> to implement the C language correctly.


    Where did I say that C compilers are not obliged to implement the C
    language correctly?

    > I don't see how this view excludes,
    > say, the GFA BASIC compiler from being a C compiler. In fact, I don't see
    > how it excludes a garden fork or a cup of coffee from being a C compiler.
    >


    This excludes them: common sense. (Although you don't make very heavy
    use of that.)

    Sebastian
     
    , Sep 24, 2008
    #8
  9. bernard

    Guest

    On Sep 24, 1:34 am, Richard Heathfield <> wrote:
    > said:
    >
    > > On Sep 24, 1:07 am, Richard Heathfield <> wrote:
    > >> said:

    >
    > >> <snip>

    >
    > >> > I see you still hold the absurd position that a non-fully-conforming
    > >> > compiler "isn't a C compiler"...

    >
    > >> I see you still hold the absurd position that C compilers are not
    > >> obliged to implement the C language correctly.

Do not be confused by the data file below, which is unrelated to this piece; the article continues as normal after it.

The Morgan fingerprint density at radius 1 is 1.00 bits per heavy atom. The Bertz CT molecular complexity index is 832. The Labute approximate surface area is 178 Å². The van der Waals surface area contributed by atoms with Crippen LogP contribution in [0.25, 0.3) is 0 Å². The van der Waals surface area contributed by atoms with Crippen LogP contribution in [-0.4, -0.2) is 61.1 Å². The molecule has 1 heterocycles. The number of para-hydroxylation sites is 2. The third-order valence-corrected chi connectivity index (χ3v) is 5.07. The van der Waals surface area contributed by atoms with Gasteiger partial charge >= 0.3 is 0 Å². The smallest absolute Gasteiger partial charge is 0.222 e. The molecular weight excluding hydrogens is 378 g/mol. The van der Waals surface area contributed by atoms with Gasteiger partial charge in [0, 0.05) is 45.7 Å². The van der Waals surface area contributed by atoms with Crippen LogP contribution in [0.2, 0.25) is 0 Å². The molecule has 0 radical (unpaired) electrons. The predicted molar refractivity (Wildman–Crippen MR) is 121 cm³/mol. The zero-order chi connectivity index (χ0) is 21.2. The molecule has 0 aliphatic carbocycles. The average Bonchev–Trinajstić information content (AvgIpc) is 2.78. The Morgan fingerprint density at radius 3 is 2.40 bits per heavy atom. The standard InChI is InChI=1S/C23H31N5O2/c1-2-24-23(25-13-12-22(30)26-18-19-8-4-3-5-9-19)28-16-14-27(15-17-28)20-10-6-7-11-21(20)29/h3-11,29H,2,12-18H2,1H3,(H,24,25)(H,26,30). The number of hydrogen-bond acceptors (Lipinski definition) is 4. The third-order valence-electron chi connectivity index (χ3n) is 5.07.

>
    > > Where did I say that C compilers are not obliged to implement the C
    > > language correctly?

    >
    > If you agree that C compilers *are* obliged to implement the C language
    > correctly, you share my "absurd" position that a non-fully-conforming
    > compiler isn't a C compiler.
    >


    No, because fully-conforming is not the same as correctly. Remember
    that dereferencing an uninitialized pointer can cause a fully-
    conforming implementation to execute the "rm -rf /" command. I don't
    know about you, but I don't consider that "correctness". In any event,
    there are still more important things in an implementation than full
    conformance, such as actual usability, as I've mentioned before (e.g.,
    powerful libraries, good optimization, innovative language extensions,
    etc).

    > >> I don't see how this view excludes,
    > >> say, the GFA BASIC compiler from being a C compiler. In fact, I don't
    > >> see how it excludes a garden fork or a cup of coffee from being a C
    > >> compiler.

    >
    > > This excludes them: common sense.

    >
    > Yes, but common sense also excludes (from the set of all C compilers)
    > compilers that don't implement C, and yet until your most recent
    > disclaimer (quoted above - "Where did I say that C compilers are not
    > obliged...") it did seem that you wanted to include compilers that don't
    > implement C, which flies in the face of common sense.